Changing Careers, Keeping the Passion
I loved the great experiences traveling on the road for the AGA and made lifelong friends. But my career evolved in the 1990s and I started my own public relations agency, Yopko Communications. My husband, David, and I had a daughter, and with a growing business in Ohio, I reduced my travel. This also allowed me to get back to riding regularly, as well as judging horse shows and volunteering with local organizations such as the Chagrin Valley PHA Horse Show and Fieldstone Farm Therapeutic Riding Center. My agency handled both equestrian and non-equestrian clients and, in 2003, merged with another agency to form Yopko Penhallurick. Today we’re based in Chagrin Falls and we work with clients from across the country. We have a great team of professionals who allow me continue to pursue my passions, which now include book events and talks about the history of show jumping.
Brainstorming on the back of a horse, developing a business plan in my head while cleaning stalls, problem-solving for a client while mowing the pasture — I’m fortunate to continue to combine work and pleasure in my daily life.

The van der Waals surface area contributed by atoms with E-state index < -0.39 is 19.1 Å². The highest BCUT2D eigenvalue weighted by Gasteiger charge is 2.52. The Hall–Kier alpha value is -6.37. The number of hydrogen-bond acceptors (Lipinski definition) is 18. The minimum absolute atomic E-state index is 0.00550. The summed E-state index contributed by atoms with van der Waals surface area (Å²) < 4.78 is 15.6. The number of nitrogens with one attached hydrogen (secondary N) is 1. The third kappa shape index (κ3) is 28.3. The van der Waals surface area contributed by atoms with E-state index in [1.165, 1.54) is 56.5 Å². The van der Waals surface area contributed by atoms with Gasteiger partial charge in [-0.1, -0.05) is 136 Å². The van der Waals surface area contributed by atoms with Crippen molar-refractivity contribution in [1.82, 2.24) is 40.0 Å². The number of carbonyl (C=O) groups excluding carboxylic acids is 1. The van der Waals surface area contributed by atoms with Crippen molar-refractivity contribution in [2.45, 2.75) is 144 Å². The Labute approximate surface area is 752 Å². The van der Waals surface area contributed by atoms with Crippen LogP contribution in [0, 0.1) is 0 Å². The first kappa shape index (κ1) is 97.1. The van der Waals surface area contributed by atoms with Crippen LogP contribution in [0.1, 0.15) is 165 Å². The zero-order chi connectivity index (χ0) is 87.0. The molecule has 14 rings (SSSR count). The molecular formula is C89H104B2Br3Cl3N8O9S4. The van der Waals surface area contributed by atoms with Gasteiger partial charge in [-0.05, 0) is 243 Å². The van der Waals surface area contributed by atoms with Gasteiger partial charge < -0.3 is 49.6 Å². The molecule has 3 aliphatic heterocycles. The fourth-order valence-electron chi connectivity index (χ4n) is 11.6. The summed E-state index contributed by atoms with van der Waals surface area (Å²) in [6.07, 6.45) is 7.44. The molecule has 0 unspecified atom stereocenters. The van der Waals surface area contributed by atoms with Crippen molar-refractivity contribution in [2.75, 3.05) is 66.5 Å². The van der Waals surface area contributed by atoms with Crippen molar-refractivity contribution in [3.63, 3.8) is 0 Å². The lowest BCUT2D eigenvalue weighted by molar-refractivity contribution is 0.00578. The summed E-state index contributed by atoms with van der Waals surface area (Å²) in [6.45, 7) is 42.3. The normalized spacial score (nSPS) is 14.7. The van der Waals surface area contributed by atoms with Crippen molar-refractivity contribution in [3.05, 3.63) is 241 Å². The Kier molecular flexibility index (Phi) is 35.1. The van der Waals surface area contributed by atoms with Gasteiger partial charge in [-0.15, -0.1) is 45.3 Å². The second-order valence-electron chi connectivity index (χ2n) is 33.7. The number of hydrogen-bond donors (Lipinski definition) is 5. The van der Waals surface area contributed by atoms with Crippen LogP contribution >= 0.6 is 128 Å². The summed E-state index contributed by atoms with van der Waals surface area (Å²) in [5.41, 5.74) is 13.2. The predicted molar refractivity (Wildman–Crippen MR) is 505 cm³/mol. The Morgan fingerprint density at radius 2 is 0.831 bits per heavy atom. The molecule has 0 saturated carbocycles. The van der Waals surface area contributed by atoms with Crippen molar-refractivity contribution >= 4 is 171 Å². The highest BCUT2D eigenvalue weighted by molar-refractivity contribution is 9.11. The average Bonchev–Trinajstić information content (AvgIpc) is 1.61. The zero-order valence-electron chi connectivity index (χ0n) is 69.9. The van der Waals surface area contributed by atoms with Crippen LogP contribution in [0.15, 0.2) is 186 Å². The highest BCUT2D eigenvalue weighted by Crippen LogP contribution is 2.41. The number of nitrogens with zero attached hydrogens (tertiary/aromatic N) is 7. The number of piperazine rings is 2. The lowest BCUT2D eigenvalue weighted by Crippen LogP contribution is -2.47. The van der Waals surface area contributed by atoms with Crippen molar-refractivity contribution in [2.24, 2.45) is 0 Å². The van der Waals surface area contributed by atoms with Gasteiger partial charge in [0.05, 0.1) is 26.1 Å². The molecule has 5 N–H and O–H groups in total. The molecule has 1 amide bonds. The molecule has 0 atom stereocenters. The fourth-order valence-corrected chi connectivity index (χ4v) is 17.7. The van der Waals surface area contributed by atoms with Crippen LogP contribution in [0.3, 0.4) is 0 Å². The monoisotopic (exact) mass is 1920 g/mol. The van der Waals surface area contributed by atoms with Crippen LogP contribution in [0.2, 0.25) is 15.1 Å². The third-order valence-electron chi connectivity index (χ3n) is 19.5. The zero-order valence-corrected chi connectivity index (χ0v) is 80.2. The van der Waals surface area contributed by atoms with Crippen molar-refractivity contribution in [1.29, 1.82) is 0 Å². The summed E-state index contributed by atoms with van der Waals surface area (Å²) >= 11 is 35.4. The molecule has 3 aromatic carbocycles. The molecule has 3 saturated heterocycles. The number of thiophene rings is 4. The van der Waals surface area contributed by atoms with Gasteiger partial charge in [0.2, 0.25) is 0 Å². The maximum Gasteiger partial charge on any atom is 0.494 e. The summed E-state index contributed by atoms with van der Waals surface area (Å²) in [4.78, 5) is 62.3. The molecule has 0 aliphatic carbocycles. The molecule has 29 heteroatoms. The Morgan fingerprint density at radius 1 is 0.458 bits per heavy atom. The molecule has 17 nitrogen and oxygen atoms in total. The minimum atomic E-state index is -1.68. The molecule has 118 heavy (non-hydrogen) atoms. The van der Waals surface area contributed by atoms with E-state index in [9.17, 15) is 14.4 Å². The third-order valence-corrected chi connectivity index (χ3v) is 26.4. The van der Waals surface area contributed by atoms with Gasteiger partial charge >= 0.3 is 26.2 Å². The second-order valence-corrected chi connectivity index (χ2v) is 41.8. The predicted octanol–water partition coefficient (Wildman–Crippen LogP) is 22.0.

What Inspired the Book?
During my career, I’ve worked in nearly every form of media, but I hadn’t written a book or worked in publishing, which was a real interest to me. I had written articles about the Cleveland Grand Prix and the history of the first grand prix. But the real spark for the book, The Cleveland Grand Prix: An American Show Jumping First, came when I was laid up after surgery for a broken foot — horse-related, of course. I decided to organize boxes of archives from my years as publicist for the Chagrin Valley PHA Horse Show. As I uncovered great old photos, interviews (including radio transcripts with Rodney Jenkins, Robert Ridland, Michelle McEvoy, Katie Monahan and organizer Jerry Baker) and meeting minutes, the book began to write itself. To tell that story, I had to go farther back to Cleveland’s early days as a national equestrian hub to learn why the grand prix started here. I also needed to research the link between the cavalry and civilian show jumping. That required many more months of interviews and research at local historical societies.